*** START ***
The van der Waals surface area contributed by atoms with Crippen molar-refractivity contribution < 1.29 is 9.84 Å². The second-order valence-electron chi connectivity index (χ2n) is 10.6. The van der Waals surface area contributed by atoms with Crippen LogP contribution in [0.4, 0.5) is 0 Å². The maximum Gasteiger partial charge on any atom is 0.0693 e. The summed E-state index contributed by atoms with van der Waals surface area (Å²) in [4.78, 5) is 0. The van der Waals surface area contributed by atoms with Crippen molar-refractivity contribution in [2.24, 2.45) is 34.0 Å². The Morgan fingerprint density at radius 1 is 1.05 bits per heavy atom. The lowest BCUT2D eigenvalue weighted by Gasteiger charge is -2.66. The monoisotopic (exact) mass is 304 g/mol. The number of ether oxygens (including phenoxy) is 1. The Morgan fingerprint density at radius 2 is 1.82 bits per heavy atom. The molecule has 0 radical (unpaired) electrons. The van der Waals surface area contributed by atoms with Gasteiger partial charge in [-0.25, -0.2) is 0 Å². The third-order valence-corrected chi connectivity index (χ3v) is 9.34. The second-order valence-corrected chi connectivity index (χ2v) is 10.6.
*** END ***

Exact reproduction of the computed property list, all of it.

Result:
The van der Waals surface area contributed by atoms with Crippen molar-refractivity contribution < 1.29 is 9.84 Å². The second-order valence-electron chi connectivity index (χ2n) is 10.6. The van der Waals surface area contributed by atoms with Crippen LogP contribution in [0.4, 0.5) is 0 Å². The maximum Gasteiger partial charge on any atom is 0.0693 e. The summed E-state index contributed by atoms with van der Waals surface area (Å²) in [4.78, 5) is 0. The van der Waals surface area contributed by atoms with Crippen molar-refractivity contribution in [2.24, 2.45) is 34.0 Å². The Morgan fingerprint density at radius 1 is 1.05 bits per heavy atom. The lowest BCUT2D eigenvalue weighted by Gasteiger charge is -2.66. The monoisotopic (exact) mass is 304 g/mol. The number of ether oxygens (including phenoxy) is 1. The Morgan fingerprint density at radius 2 is 1.82 bits per heavy atom. The molecule has 0 radical (unpaired) electrons. The van der Waals surface area contributed by atoms with Gasteiger partial charge in [-0.25, -0.2) is 0 Å². The third-order valence-corrected chi connectivity index (χ3v) is 9.34. The second-order valence-corrected chi connectivity index (χ2v) is 10.6.